The town of Richelieu was constructed from 1632. The neighbouring mediaeval towns were of course much older, and their foundations are lost in the mists of time. Chinon, once capital of the Plantagenet empire of Aquitaine/France/Britain, and the story of la Poucelle, Joan of Arc; Loudun, notorious for its witchcraft trials and burnings in the 1600s, and 'innocent' murderer Marie Besnard 'l'empoisonneuse' of the 1940s; and for this particular subject, L'Île Bouchard, a small town straddling the Vienne river - an obviously important strategic location - with a defensible island in the middle of the wide river, formerly the location of the castle of the Lord of Bouchard. The castle was finally demolished (with so many other fortifications) on the orders of their local neighbour, Cardinal Duc de Richelieu.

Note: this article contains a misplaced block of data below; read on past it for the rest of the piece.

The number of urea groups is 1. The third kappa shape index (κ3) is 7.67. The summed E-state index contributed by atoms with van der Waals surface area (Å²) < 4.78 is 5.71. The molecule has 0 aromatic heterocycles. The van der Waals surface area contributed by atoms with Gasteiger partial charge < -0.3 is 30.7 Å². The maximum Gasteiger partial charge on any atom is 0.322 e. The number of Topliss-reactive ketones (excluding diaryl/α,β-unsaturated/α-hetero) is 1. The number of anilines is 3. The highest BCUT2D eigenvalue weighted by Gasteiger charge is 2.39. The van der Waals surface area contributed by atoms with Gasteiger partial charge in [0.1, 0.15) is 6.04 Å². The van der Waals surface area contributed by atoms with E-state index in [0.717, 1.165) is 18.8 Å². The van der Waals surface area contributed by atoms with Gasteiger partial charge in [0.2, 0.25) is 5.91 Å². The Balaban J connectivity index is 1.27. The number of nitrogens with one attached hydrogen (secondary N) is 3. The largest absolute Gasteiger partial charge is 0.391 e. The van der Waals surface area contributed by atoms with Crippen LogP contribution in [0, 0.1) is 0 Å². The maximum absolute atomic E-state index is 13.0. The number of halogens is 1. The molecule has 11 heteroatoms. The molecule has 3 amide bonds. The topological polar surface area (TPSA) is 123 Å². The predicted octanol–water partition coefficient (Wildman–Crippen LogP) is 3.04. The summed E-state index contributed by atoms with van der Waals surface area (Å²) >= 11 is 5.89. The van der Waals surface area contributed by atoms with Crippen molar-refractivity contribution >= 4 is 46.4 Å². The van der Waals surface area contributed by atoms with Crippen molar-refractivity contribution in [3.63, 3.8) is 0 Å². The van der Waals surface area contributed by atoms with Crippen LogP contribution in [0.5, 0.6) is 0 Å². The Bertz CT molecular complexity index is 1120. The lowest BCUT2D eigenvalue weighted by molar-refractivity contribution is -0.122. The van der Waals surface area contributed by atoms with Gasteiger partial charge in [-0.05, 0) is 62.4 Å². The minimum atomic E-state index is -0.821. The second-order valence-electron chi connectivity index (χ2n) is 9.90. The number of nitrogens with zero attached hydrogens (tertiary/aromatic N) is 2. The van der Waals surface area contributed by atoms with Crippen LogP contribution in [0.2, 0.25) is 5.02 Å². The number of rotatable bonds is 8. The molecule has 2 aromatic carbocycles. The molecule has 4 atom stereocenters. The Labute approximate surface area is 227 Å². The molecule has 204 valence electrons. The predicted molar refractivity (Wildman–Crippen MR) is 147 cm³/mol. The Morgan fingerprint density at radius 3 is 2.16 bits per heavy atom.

Le Prieuré de Saint Léonard was set up in the 1100s by the Lord of Bouchard as part of a dowry agreement for the marriage of his daughter. It prospered right up to the Revolution but was finally torn down in the 1790s. But the revolutionaries were loth to destroy the altar and semicircular apse of the priory, which stand to this day. It has been carefully preserved as a National (rather than Regional) monument because of the astonishing capital carvings that recount the life of Christ in primitive sculpture. It is in Romanesque style and dates from the era of the Norman conquest of England. Today it has a little park around it and is very picturesque, as you can see in the views.